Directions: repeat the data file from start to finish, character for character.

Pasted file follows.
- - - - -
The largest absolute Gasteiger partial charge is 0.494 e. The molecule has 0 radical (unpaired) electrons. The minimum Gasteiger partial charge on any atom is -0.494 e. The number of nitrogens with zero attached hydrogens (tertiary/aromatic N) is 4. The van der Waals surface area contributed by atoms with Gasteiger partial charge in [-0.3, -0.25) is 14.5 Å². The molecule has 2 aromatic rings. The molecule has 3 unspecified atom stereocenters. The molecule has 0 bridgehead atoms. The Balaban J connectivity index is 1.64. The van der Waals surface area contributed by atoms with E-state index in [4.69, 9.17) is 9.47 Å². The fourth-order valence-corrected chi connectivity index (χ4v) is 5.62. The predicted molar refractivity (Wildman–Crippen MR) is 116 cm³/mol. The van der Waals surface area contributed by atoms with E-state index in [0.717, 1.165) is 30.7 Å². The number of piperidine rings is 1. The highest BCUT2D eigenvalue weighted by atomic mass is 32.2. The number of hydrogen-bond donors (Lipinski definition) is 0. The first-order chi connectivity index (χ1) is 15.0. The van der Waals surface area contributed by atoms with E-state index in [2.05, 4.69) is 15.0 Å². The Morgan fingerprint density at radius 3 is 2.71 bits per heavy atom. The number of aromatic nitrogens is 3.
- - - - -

The largest absolute Gasteiger partial charge is 0.494 e. The molecule has 0 radical (unpaired) electrons. The minimum Gasteiger partial charge on any atom is -0.494 e. The number of nitrogens with zero attached hydrogens (tertiary/aromatic N) is 4. The van der Waals surface area contributed by atoms with Gasteiger partial charge in [-0.3, -0.25) is 14.5 Å². The molecule has 2 aromatic rings. The molecule has 3 unspecified atom stereocenters. The molecule has 0 bridgehead atoms. The Balaban J connectivity index is 1.64. The van der Waals surface area contributed by atoms with E-state index in [4.69, 9.17) is 9.47 Å². The fourth-order valence-corrected chi connectivity index (χ4v) is 5.62. The predicted molar refractivity (Wildman–Crippen MR) is 116 cm³/mol. The van der Waals surface area contributed by atoms with E-state index in [0.717, 1.165) is 30.7 Å². The number of piperidine rings is 1. The highest BCUT2D eigenvalue weighted by atomic mass is 32.2. The number of hydrogen-bond donors (Lipinski definition) is 0. The first-order chi connectivity index (χ1) is 15.0. The van der Waals surface area contributed by atoms with E-state index in [2.05, 4.69) is 15.0 Å². The Morgan fingerprint density at radius 3 is 2.71 bits per heavy atom. The number of aromatic nitrogens is 3.